Russian Compliance With Safety Requirements
T-NSIAD-00-128: Published: Mar 16, 2000. Publicly Released: Mar 16, 2000.
Pursuant to a congressional request, GAO discussed the National Aeronautics and Space Administration's (NASA) International Space Station, focusing on: (1) areas where the Russian-built Zarya and Service Module do not comply with safety requirements; (2) NASA's review and approval of noncompliances; and (3) whether NASA was due any compensation from the Zarya contractor for noncompliance or performance problems.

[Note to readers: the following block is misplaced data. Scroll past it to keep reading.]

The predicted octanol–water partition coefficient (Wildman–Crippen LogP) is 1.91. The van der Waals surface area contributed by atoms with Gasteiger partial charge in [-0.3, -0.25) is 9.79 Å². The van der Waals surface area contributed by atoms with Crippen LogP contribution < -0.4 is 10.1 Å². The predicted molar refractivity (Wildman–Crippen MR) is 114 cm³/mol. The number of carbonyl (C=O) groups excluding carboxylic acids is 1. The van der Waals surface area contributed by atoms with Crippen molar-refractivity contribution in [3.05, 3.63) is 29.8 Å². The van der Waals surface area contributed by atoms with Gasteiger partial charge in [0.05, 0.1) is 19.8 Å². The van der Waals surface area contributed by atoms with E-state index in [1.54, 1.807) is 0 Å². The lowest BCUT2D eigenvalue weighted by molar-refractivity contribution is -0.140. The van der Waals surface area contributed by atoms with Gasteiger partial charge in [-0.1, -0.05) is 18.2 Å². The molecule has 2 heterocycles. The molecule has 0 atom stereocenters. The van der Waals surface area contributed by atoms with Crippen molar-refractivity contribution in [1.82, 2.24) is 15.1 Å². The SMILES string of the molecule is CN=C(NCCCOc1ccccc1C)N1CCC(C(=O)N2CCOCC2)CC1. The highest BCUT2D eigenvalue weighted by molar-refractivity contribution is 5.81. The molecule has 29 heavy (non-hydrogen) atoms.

GAO noted that: (1) Russian elements have complied with the majority of space station safety requirements, but Zarya and the Service Module still do not meet some important requirements; (2) according to NASA safety officials, significant areas of noncompliance include: (a) inadequate shielding from orbital debris on the Service Module; (b) inability of Zarya and the Service Module to operate after losing cabin pressure; (c) lack of verification for the design and service life of the Service Module windows; and (d) excessive noise levels in Zarya and the Service Module; (3) NASA officials said that shortfalls in Russian funding, designs based on existing Russian hardware, and technical disagreements with Russian engineers are the main reasons these modules do not comply with safety requirements; (4) NASA approved noncompliance with safety requirements after determining the risks were acceptable, allowing Zarya to be launched, but it has not yet approved all noncompliance cases for the Service Module; (5) NASA approved noncompliance with requirements for ability to operate after loss of pressure and noise levels on Zarya; (6) NASA approved noncompliance with requirements for debris shielding on the Service Module but has not yet approved noncompliance with requirements for ability to operate after loss of pressure, noise levels, and window design and service life; (7) NASA approves noncompliance with safety requirements when it determines that the risks are acceptable because plans are in place to mitigate risk or the deficiencies will last only a limited time; (8) NASA and the Russian space agency plan to correct safety deficiencies in orbit with future space station assembly and logistics flights; (9) however, the period of higher risk to the crews and the modules may increase if corrections are delayed for any reason; (10) correcting deficiencies in orbit may also be more difficult than on the ground and may take up time that the crews could spend on other activities such as research; (11) according to NASA, the four most significant cases in which Zarya did not meet safety requirements or had performance problems did not warrant compensation from the contractor; (12) two of the cases--inability to operate after loss of pressure and excessive noise--involved noncompliance with safety requirements; (13) the other two cases--defective batteries and poor air quality--involved performance problems in orbit; (14) the contractor agreed to reduce noise levels and replace the batteries at no charge to NASA; and (15) the two other problems did not result from failure to meet contractual requirements.